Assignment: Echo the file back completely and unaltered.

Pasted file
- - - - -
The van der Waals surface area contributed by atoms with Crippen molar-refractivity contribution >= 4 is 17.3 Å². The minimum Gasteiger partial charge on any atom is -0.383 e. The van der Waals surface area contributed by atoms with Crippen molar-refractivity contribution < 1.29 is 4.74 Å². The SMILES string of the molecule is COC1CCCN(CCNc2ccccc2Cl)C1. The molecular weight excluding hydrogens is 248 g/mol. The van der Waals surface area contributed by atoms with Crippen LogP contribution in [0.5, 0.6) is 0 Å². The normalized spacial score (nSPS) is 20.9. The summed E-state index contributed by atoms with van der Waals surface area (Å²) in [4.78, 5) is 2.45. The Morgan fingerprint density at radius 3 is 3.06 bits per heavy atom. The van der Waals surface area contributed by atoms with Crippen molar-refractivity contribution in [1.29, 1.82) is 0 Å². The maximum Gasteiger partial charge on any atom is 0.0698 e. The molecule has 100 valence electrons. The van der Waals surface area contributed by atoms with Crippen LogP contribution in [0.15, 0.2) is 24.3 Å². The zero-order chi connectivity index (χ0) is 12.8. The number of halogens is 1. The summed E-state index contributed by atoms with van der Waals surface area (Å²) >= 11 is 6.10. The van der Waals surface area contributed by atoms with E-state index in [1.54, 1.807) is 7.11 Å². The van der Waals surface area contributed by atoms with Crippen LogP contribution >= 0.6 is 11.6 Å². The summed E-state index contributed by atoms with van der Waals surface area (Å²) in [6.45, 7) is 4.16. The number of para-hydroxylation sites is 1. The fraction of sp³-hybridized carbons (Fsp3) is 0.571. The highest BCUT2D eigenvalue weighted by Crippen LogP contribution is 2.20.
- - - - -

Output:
The van der Waals surface area contributed by atoms with Crippen molar-refractivity contribution >= 4 is 17.3 Å². The minimum Gasteiger partial charge on any atom is -0.383 e. The van der Waals surface area contributed by atoms with Crippen molar-refractivity contribution < 1.29 is 4.74 Å². The SMILES string of the molecule is COC1CCCN(CCNc2ccccc2Cl)C1. The molecular weight excluding hydrogens is 248 g/mol. The van der Waals surface area contributed by atoms with Crippen LogP contribution in [0.5, 0.6) is 0 Å². The normalized spacial score (nSPS) is 20.9. The summed E-state index contributed by atoms with van der Waals surface area (Å²) in [4.78, 5) is 2.45. The Morgan fingerprint density at radius 3 is 3.06 bits per heavy atom. The van der Waals surface area contributed by atoms with Crippen molar-refractivity contribution in [1.29, 1.82) is 0 Å². The maximum Gasteiger partial charge on any atom is 0.0698 e. The molecule has 100 valence electrons. The van der Waals surface area contributed by atoms with Crippen LogP contribution in [0.15, 0.2) is 24.3 Å². The zero-order chi connectivity index (χ0) is 12.8. The number of halogens is 1. The summed E-state index contributed by atoms with van der Waals surface area (Å²) >= 11 is 6.10. The van der Waals surface area contributed by atoms with E-state index in [1.54, 1.807) is 7.11 Å². The van der Waals surface area contributed by atoms with Crippen LogP contribution >= 0.6 is 11.6 Å². The summed E-state index contributed by atoms with van der Waals surface area (Å²) in [6.45, 7) is 4.16. The number of para-hydroxylation sites is 1. The fraction of sp³-hybridized carbons (Fsp3) is 0.571. The highest BCUT2D eigenvalue weighted by Crippen LogP contribution is 2.20.